Through a mutual friend, Itty learned of a woman named Christine awaiting a kidney transplant, and jumped at the opportunity to see if she was a match. Unfortunately, Itty was not a match for Christine but UPMC Montefiore hospital suggested the two women participate in a kidney exchange program.  On December 27, 2012, Itty was approved to be a donor. And within two days, matches were found with 10 people from all over the country participating in the swap.

With both her brother and new friend, Christine, inspiring her to take action in the fight against kidney disease, Itty searched for the right opportunity to get involved. In 2013, thanks to the support and generosity of her friends and family, Itty formed a team of 12 walkers called “Team Share Your Spare” to rally in the Pittsburgh Kidney Walk.

Team Share Your Spare in 2013

                                Team Share Your Spare in 2013

“When I learned of the walk and where it took place, I couldn’t help but think of what a perfect coincidence it was.” said Beck.  “My family and I were actually at the Pittsburgh Zoo the day that my brother started acting a little strange and we took him straight to Children’s hospital.  It was that day that would change our lives forever as he was diagnosed with juvenile diabetes.”What Itty did not realize was that this one walk was only the beginning of her journey with NKF. The following year, with support from her company, Aetna, Itty pursued the process of forming a corporate team.  By 2015, Itty had worked with multiple Aetna locations to form additional teams across the country, taking on the role as National Lead.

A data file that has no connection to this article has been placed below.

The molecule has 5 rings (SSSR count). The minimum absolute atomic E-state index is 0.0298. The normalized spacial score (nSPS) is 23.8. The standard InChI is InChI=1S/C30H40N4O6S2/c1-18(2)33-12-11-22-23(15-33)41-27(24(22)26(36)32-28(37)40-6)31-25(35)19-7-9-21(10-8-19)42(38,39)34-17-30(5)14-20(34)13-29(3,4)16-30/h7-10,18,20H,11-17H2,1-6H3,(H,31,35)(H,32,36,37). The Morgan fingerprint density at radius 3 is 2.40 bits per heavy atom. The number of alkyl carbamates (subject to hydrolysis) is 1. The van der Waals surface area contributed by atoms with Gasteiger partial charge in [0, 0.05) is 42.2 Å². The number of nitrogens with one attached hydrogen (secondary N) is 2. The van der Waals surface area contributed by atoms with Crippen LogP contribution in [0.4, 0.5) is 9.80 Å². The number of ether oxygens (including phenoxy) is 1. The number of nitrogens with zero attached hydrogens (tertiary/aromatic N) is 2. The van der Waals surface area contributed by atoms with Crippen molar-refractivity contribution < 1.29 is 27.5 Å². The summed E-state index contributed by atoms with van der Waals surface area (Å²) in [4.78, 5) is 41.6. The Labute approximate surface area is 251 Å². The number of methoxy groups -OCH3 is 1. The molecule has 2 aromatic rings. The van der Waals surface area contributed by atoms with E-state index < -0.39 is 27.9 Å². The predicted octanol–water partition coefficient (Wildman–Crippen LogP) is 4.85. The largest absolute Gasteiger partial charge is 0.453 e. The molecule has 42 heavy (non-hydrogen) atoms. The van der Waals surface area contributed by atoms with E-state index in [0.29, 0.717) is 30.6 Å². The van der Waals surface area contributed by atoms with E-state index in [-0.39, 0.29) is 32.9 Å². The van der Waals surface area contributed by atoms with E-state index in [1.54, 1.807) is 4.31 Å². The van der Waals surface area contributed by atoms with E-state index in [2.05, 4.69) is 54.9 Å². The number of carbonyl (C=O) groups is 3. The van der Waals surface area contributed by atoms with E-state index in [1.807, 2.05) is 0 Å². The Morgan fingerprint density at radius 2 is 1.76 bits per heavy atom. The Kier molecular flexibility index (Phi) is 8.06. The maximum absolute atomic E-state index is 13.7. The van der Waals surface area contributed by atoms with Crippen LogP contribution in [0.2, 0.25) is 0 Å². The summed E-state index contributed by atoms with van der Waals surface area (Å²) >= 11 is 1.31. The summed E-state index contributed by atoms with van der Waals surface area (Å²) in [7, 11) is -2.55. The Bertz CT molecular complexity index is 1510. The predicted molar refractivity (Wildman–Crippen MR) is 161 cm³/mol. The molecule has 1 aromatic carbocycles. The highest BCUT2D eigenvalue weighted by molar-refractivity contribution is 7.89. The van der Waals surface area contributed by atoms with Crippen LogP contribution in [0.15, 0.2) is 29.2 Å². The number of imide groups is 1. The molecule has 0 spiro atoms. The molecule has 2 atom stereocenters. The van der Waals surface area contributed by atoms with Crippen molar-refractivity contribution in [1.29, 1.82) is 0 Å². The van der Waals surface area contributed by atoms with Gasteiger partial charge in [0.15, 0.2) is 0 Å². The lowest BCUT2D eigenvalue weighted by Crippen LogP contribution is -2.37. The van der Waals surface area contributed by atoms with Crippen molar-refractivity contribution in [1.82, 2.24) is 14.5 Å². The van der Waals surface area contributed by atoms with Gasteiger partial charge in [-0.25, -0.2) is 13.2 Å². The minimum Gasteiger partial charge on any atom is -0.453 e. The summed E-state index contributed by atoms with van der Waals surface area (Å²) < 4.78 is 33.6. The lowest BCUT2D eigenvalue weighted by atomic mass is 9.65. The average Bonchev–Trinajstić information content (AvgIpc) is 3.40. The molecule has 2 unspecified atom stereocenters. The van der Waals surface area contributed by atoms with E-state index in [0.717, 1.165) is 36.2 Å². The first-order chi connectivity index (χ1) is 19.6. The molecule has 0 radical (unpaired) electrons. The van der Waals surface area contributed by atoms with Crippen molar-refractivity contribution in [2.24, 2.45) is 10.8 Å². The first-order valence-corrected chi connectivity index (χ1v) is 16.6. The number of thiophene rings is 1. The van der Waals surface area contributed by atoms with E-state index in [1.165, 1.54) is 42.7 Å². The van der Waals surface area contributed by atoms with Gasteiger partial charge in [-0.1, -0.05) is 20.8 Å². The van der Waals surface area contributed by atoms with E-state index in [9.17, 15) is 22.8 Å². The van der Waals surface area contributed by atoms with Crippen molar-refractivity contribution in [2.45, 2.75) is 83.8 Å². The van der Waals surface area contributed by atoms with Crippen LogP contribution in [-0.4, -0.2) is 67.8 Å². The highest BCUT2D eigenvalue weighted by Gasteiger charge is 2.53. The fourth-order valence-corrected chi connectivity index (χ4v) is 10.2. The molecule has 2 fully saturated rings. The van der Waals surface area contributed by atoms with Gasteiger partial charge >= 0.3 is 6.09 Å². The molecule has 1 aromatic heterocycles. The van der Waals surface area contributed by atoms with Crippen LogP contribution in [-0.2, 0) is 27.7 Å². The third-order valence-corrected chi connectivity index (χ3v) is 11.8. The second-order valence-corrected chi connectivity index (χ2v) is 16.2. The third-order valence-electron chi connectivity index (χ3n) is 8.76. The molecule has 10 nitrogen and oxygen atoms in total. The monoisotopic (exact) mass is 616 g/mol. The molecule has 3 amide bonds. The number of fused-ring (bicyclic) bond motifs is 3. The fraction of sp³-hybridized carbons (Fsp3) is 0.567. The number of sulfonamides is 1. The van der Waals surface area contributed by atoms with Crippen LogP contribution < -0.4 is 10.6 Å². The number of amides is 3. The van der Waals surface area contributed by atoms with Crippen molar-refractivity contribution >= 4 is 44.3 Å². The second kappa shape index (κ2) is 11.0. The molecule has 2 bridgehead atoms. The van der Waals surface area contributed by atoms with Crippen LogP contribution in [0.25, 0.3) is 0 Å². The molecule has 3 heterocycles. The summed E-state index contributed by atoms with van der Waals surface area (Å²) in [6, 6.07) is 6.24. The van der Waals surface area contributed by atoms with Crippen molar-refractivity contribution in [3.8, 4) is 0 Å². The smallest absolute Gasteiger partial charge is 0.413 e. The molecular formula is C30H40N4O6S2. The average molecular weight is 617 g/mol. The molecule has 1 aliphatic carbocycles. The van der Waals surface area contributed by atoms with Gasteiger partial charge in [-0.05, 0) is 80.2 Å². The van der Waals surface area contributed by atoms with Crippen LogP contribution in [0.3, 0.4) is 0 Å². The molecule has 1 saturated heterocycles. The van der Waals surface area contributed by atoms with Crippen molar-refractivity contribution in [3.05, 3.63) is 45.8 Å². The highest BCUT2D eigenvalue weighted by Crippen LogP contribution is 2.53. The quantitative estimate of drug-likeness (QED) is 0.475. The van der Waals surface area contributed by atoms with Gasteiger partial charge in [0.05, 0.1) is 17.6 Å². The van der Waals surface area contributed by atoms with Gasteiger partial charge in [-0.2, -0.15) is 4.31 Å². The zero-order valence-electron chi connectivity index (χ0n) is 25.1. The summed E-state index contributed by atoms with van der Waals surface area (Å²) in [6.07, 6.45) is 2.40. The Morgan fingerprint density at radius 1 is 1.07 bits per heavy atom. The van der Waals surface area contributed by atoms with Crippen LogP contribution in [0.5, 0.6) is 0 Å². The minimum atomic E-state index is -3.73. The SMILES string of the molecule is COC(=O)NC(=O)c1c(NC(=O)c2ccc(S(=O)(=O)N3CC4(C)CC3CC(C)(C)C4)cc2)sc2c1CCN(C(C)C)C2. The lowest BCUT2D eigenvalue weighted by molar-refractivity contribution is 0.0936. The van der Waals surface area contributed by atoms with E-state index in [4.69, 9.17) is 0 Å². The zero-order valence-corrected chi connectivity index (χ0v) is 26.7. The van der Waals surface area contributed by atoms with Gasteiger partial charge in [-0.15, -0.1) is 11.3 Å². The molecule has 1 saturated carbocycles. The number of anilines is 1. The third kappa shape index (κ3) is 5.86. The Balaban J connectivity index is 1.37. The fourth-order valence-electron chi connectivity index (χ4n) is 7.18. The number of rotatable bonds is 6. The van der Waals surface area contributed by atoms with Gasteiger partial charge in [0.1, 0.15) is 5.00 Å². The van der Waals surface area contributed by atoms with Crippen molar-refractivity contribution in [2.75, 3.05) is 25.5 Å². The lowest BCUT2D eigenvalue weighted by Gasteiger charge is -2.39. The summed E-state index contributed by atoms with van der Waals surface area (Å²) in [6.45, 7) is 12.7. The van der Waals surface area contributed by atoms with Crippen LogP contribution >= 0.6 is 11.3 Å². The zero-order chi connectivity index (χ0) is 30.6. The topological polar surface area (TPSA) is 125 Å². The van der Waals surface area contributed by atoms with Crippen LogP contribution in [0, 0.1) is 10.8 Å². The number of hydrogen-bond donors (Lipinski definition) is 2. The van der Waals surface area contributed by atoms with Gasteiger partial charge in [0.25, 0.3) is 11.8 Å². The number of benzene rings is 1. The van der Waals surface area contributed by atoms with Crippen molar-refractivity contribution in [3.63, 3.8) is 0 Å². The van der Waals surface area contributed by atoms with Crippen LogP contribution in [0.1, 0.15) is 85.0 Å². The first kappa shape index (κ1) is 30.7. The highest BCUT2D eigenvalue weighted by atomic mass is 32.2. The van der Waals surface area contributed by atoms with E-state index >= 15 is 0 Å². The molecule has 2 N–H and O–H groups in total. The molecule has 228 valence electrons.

To date, Itty has spurred 15 teams across the country, totaling 150 walkers, and together raising $17,000.00.

“I thank my bosses and my management teams for allowing me take on the role of National Lead,” said Beck. “I love being that voice for my company, and having the ability to work together with Aetna employees from all over the country has been an awesome experience. I’m amazed by how many people have responded so positively.”

Justin is now 36 years old and continues to do very well. Both Christine and Itty are in great health. Itty encourages everyone who is interested in forming their own corporate team to become a leader at their workplace and “go all out.”

“I am so thankful of how much my life has improved since donating my kidney,” said Beck. “That one decision set so many others into motion and I’m so excited for the opportunities that are still to come.”

Kidney Walk T-Shirt Quilt Tells a Story

Keepsake Theme Quilts created a custom Kidney Walk T-shirt quilt for Paulette Burks, development manager with the National Kidney Foundation serving Central Ohio. 

Paulette Burks

Paulette Burks

My Kidney Walk T-shirt Quilt tells a story centered around my three heroes: William Diggs (Grandfather), David Anderson (Uncle), & Dr. Samuel Collier Sr. (My Boyfriend’s Father). Each of their journeys is different but all of them have two common factors: chronic kidney disease & me!